The Chicago Classical Oriental Ensemble promotes the theory that cultural understanding on the concert stage can promote harmony in world affairs. On Wednesday the group of about 20 musicians from nine countries delivered its own brand of diplomacy at the Kennedy Center's Millennium Stage. Led by Hicham Chami, the ensemble contained mainly Western orchestral instruments -- violin, viola, cello, bass and flute. But the performers achieved a Middle Eastern style of musicmaking by including hand drums and tambourine, bending notes and infusing melodic lines with exotic rhythms -- exotic to Western ears, that is.

Palestinian Naser Mousa and Israeli Ya'ir Dalal composed and arranged several of the pieces, many of which relied heavily on the melodic minor scale, the scale whose sound typifies Middle Eastern music. Mousa and Dalal fronted the band with their ornate lutelike ouds and fine baritone voices. They created an amazingly smooth sound with the ensemble's precise rhythms and perfect intonation.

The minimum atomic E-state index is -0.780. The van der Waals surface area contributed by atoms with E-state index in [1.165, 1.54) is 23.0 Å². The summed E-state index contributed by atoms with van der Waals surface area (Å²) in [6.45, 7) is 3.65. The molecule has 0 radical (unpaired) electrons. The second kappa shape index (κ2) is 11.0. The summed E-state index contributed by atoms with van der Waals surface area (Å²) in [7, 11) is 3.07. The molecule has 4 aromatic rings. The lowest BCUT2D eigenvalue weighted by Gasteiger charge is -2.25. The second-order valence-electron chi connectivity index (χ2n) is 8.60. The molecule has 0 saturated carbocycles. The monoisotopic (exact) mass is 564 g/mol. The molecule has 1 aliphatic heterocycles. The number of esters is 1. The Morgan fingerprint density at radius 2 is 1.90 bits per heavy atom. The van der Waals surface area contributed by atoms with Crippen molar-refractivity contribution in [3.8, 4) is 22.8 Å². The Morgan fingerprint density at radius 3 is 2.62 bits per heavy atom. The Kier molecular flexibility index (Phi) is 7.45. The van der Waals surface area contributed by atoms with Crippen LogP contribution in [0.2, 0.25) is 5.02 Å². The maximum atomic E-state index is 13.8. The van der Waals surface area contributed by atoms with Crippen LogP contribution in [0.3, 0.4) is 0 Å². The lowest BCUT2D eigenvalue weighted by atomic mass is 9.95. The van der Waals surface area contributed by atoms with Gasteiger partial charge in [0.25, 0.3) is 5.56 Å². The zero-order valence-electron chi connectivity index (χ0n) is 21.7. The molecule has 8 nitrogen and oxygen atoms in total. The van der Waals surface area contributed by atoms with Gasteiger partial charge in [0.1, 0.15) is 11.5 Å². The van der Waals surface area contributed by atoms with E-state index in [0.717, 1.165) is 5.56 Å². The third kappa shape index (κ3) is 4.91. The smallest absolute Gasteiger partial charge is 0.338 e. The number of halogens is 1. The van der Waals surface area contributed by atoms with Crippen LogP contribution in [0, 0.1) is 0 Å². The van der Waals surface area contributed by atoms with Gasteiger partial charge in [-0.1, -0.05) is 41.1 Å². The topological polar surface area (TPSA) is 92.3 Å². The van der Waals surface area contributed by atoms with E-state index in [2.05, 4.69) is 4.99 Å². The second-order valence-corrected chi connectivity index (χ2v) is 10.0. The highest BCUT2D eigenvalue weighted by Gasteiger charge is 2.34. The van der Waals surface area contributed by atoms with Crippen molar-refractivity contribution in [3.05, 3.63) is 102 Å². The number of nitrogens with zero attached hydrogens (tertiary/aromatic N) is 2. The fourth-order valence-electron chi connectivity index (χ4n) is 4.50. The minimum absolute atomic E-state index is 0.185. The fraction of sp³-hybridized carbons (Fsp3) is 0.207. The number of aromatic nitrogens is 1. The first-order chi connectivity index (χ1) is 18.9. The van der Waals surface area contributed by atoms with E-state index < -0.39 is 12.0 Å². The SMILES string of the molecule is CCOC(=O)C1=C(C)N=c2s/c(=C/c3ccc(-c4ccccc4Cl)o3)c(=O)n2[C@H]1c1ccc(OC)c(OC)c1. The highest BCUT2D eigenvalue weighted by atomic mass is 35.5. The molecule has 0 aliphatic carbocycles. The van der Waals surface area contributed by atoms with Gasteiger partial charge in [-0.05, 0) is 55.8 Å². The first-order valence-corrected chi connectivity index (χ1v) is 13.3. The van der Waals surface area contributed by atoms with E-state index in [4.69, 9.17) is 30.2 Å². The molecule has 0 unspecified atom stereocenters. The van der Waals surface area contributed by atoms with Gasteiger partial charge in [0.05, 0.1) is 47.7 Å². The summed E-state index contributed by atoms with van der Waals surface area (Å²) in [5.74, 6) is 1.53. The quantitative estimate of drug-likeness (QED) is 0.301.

"Salaam" ("Peace") had the stirring effect of combining lyrics sung by Mousa in Arabic and by Dalal in Hebrew as they played along on their ouds; the blending of timbres was impressively seamless. Composer and arranger Kareem Roustom offered his "Samai Nahawand" as a meditation. Roustom led the orchestra with his oud, and solos within the orchestra by violin, cello and flute were heartfelt and touching. In contrast, Dalal's "Malka's Brother" had a joyful beat, and Dalal's earthy fiddle playing made it refreshingly folksy.

-- Gail Wein